Thursday, July 28, 2011

Mushrooms Identified - Scaly Vase Chanterelle, Berkeley's Polypore, Old Man of the Woods

Here are some mushrooms we have identified through many guidebooks and with the generous knowledge of Connecticut Valley Mycological Society. We see so many mushrooms that are difficult to identify on our own, so we joined the CVMS to learn techniques and proper ways to gather, identify, and possibly consume wild mushrooms. Robert has photographed several mushrooms, and we try to take spore prints for further confirmation.

Here is a partial list of the books we use:

Mushrooms of Northeast North America: Midwest to New England by George Barron
The Audubon Society Field Guide to North American Mushrooms
Edible Wild Mushrooms of North America: A Field to Kitchen Guide by David W. Fischer
Mushrooms Demystified by David Arora

Scaly Vase Chanterelle cluster
Young scaly vase chanterelles
Gomphus floccosus is also known as Wooly Chanterelle, or Scaly Vase Chanterelle. We came across a small group of them at the Salmon River State Forest. It is a funnel-shaped mushroom that tends to grow on the ground in coniferous or mixed coniferous and deciduous forests throughout North America. It fruits from early summer through midfall, and we found it in mid-July. The top is 2"-6" wide, orange fading to yellow-orange, and depressed but soon becoming hollow and sunken like a funnel. The top also has cottony or woolly scales. The underside is creamy-colored and is wrinkled or veined all along the stalk. The flesh is white and fibrous. Spore print is ochre, but we did not gather or print this mushroom. It's edibility is questionable, with many reports of nausea and abdominal pain, so we will avoid eating it.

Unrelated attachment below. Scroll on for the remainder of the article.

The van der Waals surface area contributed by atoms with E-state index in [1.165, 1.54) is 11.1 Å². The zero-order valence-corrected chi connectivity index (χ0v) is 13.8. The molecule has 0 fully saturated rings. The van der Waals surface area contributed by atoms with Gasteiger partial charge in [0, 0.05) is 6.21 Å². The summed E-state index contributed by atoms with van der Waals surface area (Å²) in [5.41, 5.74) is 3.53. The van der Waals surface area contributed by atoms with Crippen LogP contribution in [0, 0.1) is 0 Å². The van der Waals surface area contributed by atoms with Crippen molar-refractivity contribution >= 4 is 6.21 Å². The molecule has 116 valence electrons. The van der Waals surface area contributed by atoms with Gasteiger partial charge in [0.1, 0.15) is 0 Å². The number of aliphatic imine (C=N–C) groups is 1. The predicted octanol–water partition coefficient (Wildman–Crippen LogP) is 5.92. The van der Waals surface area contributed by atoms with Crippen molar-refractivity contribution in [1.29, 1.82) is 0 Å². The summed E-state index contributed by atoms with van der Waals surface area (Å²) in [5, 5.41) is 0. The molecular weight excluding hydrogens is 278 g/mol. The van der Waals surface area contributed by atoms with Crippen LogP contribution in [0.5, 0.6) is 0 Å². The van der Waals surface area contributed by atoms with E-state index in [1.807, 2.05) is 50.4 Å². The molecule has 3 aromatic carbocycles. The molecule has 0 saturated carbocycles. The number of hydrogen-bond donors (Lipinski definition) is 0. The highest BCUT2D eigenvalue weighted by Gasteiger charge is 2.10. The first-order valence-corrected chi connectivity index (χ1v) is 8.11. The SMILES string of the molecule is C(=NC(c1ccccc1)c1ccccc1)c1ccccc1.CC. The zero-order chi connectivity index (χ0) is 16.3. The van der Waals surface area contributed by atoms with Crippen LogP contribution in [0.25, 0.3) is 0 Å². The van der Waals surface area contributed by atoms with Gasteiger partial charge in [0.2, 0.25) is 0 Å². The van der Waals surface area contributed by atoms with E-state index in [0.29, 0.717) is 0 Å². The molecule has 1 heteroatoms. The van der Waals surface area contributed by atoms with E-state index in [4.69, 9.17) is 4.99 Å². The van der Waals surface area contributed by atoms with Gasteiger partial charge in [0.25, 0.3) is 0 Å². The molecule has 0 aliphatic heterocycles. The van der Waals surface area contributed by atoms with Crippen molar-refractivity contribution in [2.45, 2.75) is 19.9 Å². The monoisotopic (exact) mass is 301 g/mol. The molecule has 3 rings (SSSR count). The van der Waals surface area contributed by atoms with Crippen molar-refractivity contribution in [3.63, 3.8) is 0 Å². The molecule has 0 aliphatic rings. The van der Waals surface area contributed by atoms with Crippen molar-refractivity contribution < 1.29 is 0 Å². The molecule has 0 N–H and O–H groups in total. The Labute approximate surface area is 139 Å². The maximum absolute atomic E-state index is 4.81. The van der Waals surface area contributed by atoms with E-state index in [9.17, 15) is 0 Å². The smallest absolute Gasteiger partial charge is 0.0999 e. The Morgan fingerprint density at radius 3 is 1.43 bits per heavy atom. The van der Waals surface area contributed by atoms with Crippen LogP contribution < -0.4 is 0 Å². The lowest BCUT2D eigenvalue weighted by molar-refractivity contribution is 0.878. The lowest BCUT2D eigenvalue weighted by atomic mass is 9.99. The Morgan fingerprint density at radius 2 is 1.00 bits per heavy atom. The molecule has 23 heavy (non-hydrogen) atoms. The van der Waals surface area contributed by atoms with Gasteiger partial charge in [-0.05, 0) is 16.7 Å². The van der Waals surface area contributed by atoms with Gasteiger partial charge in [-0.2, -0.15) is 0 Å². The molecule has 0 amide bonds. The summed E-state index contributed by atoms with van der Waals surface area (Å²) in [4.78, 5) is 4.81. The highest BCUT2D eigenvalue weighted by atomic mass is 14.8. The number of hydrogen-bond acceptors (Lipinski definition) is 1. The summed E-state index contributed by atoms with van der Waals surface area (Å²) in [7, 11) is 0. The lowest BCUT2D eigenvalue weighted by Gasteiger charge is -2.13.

Gillian holding the Berkeley's polypore
Berkeley's underside and white spores
Bondarzewia berkeleyi is commonly known as Berkeley's polypore. We found this one growing from some tree roots in Salem, CT. It grows in the Northern US and Canada, to Louisiana and Texas from July to October. It has the appearance of several overlapping creamy-white to grey fans growing from a single base. When very young, it looks like white fingers, but specimens can get very large, up to 3 feet across. The undersides of the caps is white with circular to angular pores. The spore print we took was white. It toughens and becomes bitter with age, so we trimmed the outer 1/2" from the edges for a meal. Edibility is based upon the age of the mushroom.

Old Man of the Woods, underside

Cut, staining to red
Strobilomyces floccopus is known as Old Man of the Woods for it's shaggy, unkept appearance. We found a specimen in Groton, CT and saw several more that had been found at Salmon River SF. It grows on the ground in mixed hardwood and coniferous forests from July to October. The cushion-shaped cap is 1"-6" across and is covered with dry, shaggy scales. The underside of the cap is white or grey, becoming darker with age, with large pores and tubes. The flesh is white, but slowly stains red then black when cut. The spore print we took was black. Our mushroom was a bit old, so we did not try it. Younger specimens are edible, although not particularly desirable.
Old Man of the Woods topside and spore print

No comments: